Even though the Moderna (NASDAQ:MRNA) and Pfizer (NYSE:PFE)-BioNTech (NASDAQ:BNTX) vaccines have been authorized for emergency use by the U.S. Food & Drug Administration, we still have plenty of questions. How long will the immunity that they confer actually last? Will the vaccines protect against different mutations or strains of the virus? Dr. Bruce Gellin of the Sabin Vaccine Institute joined Olivia Zitkus and Corinne Cardina of the Fool.com Healthcare and Cannabis Bureau on a Dec. 18 episode of Fool Live to answer these questions and more.
Olivia Zitkus: What kind of data and information will you be watching for that gives us clues about the length of immunity, or on that same vein about viral mutations that could affect how the vaccine works over time?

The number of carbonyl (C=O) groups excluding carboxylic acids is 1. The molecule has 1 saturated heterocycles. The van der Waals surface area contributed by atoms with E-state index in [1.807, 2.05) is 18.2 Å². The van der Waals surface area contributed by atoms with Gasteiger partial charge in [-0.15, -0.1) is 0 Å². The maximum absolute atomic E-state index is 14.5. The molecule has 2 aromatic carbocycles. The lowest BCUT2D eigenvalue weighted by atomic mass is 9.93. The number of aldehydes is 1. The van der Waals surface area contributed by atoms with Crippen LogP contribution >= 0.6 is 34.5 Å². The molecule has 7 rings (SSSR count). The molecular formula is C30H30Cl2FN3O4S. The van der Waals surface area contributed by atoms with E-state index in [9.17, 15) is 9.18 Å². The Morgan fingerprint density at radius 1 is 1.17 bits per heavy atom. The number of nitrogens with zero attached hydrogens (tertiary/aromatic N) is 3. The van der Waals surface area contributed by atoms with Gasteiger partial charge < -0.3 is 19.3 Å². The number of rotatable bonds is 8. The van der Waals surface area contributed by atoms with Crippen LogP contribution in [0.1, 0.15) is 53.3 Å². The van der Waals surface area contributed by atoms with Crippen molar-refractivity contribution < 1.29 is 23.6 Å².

Dr. Bruce Gellin: Those are two different questions. I think what we're going to be looking for is what's often heard is breakthrough; people who are vaccinated and then still get infected. Based on the efficacy numbers, we don't expect to see many of those cases. But there will be some because it's not a hundred percent effective, it's in the 90, 95, and that maybe different in the real world where things are not managed exactly as they are as meticulously in a clinical trial. But then the question is what happens as we follow-up people who've been vaccinated and have an infection? We'll have to look to see is there something about that virus that has escaped the immunity that's provided by the vaccine. That will give us some suggestion, if you will, about whether or not some of the mutations that have been seen are significant. Right now, though we've been seeing those mutations, it doesn't appear to change either the clinical picture of the disease or how the vaccine might work. We have to keep an eye on that. I think watching these breakthrough cases when they occur will give us a sense both in terms of resistance and the duration of protection.